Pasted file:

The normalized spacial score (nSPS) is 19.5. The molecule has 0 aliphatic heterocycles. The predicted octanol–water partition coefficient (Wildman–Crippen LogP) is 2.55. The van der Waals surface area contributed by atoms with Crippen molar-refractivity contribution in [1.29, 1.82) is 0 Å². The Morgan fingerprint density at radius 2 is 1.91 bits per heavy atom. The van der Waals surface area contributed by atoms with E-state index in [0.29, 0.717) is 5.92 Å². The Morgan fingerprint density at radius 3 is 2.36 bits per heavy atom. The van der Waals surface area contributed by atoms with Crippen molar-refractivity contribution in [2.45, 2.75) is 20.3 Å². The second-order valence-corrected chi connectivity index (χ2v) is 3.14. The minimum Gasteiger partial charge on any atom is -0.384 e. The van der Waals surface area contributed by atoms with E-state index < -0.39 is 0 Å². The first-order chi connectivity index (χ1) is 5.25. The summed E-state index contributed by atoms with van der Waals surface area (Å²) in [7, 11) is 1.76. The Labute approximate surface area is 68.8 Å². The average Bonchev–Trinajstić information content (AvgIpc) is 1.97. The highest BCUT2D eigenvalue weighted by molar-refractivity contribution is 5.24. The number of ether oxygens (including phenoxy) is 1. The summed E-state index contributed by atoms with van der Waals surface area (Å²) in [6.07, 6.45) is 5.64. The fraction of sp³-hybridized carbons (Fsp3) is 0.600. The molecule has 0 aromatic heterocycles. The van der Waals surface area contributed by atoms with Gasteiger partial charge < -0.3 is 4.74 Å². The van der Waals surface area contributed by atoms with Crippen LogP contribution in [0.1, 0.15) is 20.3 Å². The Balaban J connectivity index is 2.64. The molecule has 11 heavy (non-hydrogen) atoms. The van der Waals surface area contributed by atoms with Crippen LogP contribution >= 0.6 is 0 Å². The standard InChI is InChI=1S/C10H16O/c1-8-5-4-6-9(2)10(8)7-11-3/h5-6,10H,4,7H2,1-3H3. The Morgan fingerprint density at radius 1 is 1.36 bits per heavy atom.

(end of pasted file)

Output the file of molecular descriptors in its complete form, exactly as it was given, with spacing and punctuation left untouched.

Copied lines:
The normalized spacial score (nSPS) is 19.5. The molecule has 0 aliphatic heterocycles. The predicted octanol–water partition coefficient (Wildman–Crippen LogP) is 2.55. The van der Waals surface area contributed by atoms with Crippen molar-refractivity contribution in [1.29, 1.82) is 0 Å². The Morgan fingerprint density at radius 2 is 1.91 bits per heavy atom. The van der Waals surface area contributed by atoms with E-state index in [0.29, 0.717) is 5.92 Å². The Morgan fingerprint density at radius 3 is 2.36 bits per heavy atom. The van der Waals surface area contributed by atoms with Crippen molar-refractivity contribution in [2.45, 2.75) is 20.3 Å². The second-order valence-corrected chi connectivity index (χ2v) is 3.14. The minimum Gasteiger partial charge on any atom is -0.384 e. The van der Waals surface area contributed by atoms with E-state index < -0.39 is 0 Å². The first-order chi connectivity index (χ1) is 5.25. The summed E-state index contributed by atoms with van der Waals surface area (Å²) in [7, 11) is 1.76. The Labute approximate surface area is 68.8 Å². The average Bonchev–Trinajstić information content (AvgIpc) is 1.97. The highest BCUT2D eigenvalue weighted by molar-refractivity contribution is 5.24. The number of ether oxygens (including phenoxy) is 1. The summed E-state index contributed by atoms with van der Waals surface area (Å²) in [6.07, 6.45) is 5.64. The fraction of sp³-hybridized carbons (Fsp3) is 0.600. The molecule has 0 aromatic heterocycles. The van der Waals surface area contributed by atoms with Gasteiger partial charge < -0.3 is 4.74 Å². The van der Waals surface area contributed by atoms with Crippen LogP contribution in [0.1, 0.15) is 20.3 Å². The Balaban J connectivity index is 2.64. The molecule has 11 heavy (non-hydrogen) atoms. The van der Waals surface area contributed by atoms with Crippen LogP contribution >= 0.6 is 0 Å². The standard InChI is InChI=1S/C10H16O/c1-8-5-4-6-9(2)10(8)7-11-3/h5-6,10H,4,7H2,1-3H3. The Morgan fingerprint density at radius 1 is 1.36 bits per heavy atom.